Practice what you preach (photo: Nautique Boats)

by: Brandon Lee

Wakeboarding. It has literally consumed and shaped my life (in the best way possible) for the past 20 years. Maybe I just have an addictive personality, and if so I’m glad that this sport – no, lifestyle – has filled that void for me. It has introduced me to some of the greatest friends I could ever ask for, provided some really cool opportunities and memories, opened the door to an exciting career outside the industry, introduced me to my wife, and has been there the whole time, through the ebbs and flows of life.

There is one common denominator to everything mentioned above: community. The watersports community as a whole is filled with a ton of totally awesome people who share a similar passion for cruising across the water with a fiberglass stick under their feet. When you pull back the scope on our sport, it’s really tiny in the grand scheme of things, and ultimately just one big family comprised of smaller families, all wanting to enjoy the same thing: riding.

Coming from the world of amateur motocross, which shares that tight-knit lifestyle, but a little more cut-throat in the competition sense, my brother and I decided to enter a local Atlanta wakeboarding tournament in 2002 put on by Ambush Board Co. We got there promptly at 6 am, just like for a race, only to realize that most of the people that had camped the night before likely had just gone to bed. Once everything got rolling around 10 am, it was a blast. We came in with a couple other buddies who we had met on our home lake, but immediately met a ton of other people there. I remember the butterflies and the seemingly massive Super Air 210 wake, but I couldn’t tell you how I did. Doesn’t matter. We were hooked.

Chuck Morrow and the crew at Ambush fully grasped the true value of these grassroots tournaments that they put on. The tournaments weren’t a place to provide a pecking order of who’s better, but they were the roots of an ecosystem that was just beginning to thrive. Chuck’s family put food on the table through wakeboard sales. Chuck, and there are several others out there like Bill Porter at Performance, knew that to sell the gear, you needed to create a need for those sales, and to sell the most boards, or bindings or Newt Juice or whatever (yeah… who remembers Newt Juice?), investing in grassroots type events was a direct investment back into their business. What better way to fuel the fire of a sport than to create opportunities for a bunch of riders to stoke each other out? I blame Ambush for my addiction.

The raw passion Ambush/Buywake had for this sport was contagious, and before I knew it, I, along with the help of several others who shared the stoke, was putting on grassroots events as a freshman in college. All I wanted was to give back to a sport that, in just a few short years, had stolen my heart and was never returning it. Call it a labor of love and cue Brittney Spears’ “I’m A Slave for You,” because for the mistress that is wakeboarding, I am.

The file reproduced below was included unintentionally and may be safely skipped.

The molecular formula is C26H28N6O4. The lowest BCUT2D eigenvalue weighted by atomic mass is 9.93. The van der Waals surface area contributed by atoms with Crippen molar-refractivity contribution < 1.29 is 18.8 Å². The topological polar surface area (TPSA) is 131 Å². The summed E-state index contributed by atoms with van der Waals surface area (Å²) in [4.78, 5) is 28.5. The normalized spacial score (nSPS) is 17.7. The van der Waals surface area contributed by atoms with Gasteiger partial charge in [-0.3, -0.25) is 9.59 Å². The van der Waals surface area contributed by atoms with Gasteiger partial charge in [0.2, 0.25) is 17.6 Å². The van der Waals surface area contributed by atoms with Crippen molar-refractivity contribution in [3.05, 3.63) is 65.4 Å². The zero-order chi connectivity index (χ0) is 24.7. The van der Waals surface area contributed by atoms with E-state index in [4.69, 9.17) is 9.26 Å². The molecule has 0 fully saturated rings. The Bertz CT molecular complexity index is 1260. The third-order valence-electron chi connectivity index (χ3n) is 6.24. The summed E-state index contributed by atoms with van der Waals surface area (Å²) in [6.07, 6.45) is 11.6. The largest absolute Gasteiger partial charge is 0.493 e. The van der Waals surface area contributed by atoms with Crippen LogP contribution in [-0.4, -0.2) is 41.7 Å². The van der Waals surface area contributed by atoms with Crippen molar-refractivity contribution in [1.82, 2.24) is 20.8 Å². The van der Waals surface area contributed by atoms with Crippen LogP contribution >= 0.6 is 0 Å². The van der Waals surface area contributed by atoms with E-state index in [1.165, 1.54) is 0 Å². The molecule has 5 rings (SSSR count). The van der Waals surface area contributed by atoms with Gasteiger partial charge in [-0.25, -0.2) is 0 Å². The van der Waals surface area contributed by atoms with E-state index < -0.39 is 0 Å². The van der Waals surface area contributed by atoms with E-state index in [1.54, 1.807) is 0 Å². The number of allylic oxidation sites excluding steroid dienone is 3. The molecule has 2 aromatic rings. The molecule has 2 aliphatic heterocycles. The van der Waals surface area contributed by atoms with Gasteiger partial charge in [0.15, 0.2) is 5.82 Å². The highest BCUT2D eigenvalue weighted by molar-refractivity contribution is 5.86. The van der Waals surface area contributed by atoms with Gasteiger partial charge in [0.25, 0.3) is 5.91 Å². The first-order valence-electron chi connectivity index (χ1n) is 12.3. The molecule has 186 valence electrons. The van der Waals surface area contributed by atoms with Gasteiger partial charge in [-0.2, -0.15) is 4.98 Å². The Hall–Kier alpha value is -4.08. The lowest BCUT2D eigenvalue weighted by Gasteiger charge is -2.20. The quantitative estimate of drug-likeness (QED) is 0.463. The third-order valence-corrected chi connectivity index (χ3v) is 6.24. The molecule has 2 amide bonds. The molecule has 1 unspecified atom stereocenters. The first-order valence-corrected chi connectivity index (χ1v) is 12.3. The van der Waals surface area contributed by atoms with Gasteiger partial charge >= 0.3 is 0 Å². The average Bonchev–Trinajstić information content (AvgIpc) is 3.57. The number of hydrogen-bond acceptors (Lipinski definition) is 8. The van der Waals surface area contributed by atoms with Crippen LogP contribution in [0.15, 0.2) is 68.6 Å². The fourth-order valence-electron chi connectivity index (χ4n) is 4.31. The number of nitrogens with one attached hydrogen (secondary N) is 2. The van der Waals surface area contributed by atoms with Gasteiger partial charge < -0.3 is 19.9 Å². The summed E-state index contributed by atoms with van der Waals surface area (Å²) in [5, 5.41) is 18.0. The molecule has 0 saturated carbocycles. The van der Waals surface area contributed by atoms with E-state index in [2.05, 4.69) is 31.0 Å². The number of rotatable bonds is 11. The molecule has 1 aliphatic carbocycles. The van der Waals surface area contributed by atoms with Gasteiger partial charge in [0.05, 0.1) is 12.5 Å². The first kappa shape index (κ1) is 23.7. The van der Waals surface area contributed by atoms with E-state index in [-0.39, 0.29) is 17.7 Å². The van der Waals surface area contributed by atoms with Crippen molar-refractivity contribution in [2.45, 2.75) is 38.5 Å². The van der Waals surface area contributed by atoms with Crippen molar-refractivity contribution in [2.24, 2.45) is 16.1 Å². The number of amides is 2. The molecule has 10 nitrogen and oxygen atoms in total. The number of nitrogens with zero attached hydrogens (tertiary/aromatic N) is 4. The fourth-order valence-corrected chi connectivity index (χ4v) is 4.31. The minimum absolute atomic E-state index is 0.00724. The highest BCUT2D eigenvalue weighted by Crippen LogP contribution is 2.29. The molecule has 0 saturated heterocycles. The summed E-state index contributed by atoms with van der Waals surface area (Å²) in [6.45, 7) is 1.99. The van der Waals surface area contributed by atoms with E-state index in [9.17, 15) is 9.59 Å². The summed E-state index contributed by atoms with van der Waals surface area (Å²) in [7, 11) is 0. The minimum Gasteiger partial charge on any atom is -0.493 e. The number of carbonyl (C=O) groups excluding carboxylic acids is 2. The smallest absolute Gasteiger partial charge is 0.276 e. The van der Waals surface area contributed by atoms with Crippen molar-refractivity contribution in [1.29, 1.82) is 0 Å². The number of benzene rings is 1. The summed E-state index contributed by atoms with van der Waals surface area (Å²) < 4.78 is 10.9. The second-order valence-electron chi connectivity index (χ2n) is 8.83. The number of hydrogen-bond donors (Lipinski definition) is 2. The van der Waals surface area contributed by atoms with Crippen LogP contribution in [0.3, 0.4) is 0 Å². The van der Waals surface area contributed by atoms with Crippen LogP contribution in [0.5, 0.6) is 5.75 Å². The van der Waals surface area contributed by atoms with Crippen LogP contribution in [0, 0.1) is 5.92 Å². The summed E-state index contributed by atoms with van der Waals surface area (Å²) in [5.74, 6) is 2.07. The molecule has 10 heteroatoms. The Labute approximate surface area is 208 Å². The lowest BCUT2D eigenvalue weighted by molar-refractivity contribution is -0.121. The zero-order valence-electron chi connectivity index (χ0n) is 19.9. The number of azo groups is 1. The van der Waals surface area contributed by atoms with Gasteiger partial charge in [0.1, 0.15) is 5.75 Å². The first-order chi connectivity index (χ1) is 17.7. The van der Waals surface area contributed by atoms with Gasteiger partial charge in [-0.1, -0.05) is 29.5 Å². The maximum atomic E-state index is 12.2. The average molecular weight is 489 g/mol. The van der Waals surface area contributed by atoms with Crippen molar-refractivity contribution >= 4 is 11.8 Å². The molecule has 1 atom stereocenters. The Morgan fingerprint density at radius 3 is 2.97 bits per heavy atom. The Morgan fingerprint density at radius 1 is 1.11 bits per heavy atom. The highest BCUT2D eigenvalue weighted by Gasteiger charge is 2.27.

If you are reading this, you are stoked on the sport. Let’s all do our part to spread that stoke.

Are you in your 30’s or 40’s and able to afford that boat you always dreamt of? Buy it. You won’t regret it. And I get it, they are way more expensive than in the 2000’s, but they also do virtually everything except make you a sandwich. Invite your friends out and bring your family up in the world of watersports. Buy from the dealers and brands that are true to our sport and be confident that your money is getting reinvested through events, R&D, athletes, etc. If you look around, they’re easy to spot.

 To those of you who are just getting into the sport, and specifically to my younger shredders who are too obsessed to focus on their homework, I say this to you: grassroots is one of the foundations of our small sport and the future of wakeboarding rests on your shoulders. Enjoy riding but help contribute in your own way. Ride in the local contests, show up to the dealer demos, get your friends from school to the park or out on the boat, pitch in and offer to do what you can at events. Help out with your scene and you will see that the scene will help you.

To everyone of you, don’t be afraid to take the reins! With effortless communication through social media, it’s easier now than ever to get in contact with people that can help you. Reach out to your contacts, local reps, boat dealers, your board-shop, your buddies, or local parks. Show that you are willing to put in work and you may be surprised at how much support you get in return. And then, most importantly, stay committed. If we all do our part, watersports will continue to thrive.